Implementation and Use of MRO Naming Standards

With all the discussion focusing on Master Data Management and Data Quality, I always come back to these questions: How is the data structured and how is the accuracy and content completeness measured? In our business of managing the coding and verification of items and spare part information needed to keep manufacturing plants running, a structured schema of naming conventions (class), descriptive attribute standardization (properties) and verification at the sources of manufacture (coding @ source) is “key” to quality and completeness measurement. We are managing the ECCMA eOTD for the Automotive Industry Content Standards Council (AICSC) focusing on MRO naming definitions which is the foundation to a spare part description, just as a table of contents is the foundation of a text book.

The first step is to develop the Identification Guide (IG) in order to baseline the properties needed to best describe the class. For example, let’s take the class of SCREW, SHOULDER and the properties TYPE, MATERIAL, FINISH, THREAD SIZE, DRIVE SIZE, SHOULDER DIAMETER, SHOULDER LENGTH, THREAD LENGTH, HEAD DIAMETER, HEAD HEIGHT, SHOULDER LENGTH TOLERANCE, MINIMUM TENSILE STRENGTH, CLASS, HARDNESS RATING and PACKAGE QUANTITY. The IG also provides the information needed for our analysts to acquire properties and our applications to sequence the properties within the short and long descriptions that are built:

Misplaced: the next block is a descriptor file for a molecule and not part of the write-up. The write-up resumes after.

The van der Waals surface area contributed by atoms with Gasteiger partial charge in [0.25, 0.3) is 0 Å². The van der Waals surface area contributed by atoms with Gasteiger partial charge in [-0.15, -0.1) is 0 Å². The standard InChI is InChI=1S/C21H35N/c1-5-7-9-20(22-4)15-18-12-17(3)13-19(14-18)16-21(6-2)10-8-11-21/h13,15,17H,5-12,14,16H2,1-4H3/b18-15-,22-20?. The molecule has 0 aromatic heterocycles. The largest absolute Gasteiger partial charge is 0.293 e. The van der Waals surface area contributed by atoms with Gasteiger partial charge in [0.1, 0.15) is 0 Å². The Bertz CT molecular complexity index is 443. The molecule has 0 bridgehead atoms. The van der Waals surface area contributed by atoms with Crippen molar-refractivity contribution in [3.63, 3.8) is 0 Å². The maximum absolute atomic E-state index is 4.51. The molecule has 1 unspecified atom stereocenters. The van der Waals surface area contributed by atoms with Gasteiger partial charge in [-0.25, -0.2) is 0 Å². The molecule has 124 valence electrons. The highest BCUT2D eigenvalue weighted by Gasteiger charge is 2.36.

SCREW,SHOULDER – | TYPE: HEX HEAD | MATERIAL: 18-8 STAINLESS STEEL | FINISH: PLAIN | HEAD STYLE: HEX | THREAD SIZE: 3/8-16 INCHES | DRIVE SIZE: 3/4 INCHES | SHOULDER DIAMETER: 1/2 INCHES | SHOULDER LENGTH: 2-1/2 INCHES | THREAD LENGTH: 3/4 INCHES | HEAD DIAMETER: 3/4 INCHES | HEAD HEIGHT: 1/4 INCHES | SHOULDER LENGTH TOLERANCE: ±0.005 INCHES | MINIMUM TENSILE STRENGTH: 80.000 POUND-FORCE PER SQUARE INCH | CLASS: 2A | HARDNESS RATING: B85 TO B95 ROCKWELL A | PACKAGE QUANTITY: 2

Each time an item is submitted for coding or processing the item is imported into a master database. Through intervention by our data analysts, the item navigates its way through a number of checkpoints including an auto-suggest to propose a class. The class and properties via the IG are the requirements our coding analysts use to verify the accuracy of the information submitted, to verify the completeness and to acquire the additional information needed to enhance and build an item or spare part description for our clients to base real business decisions.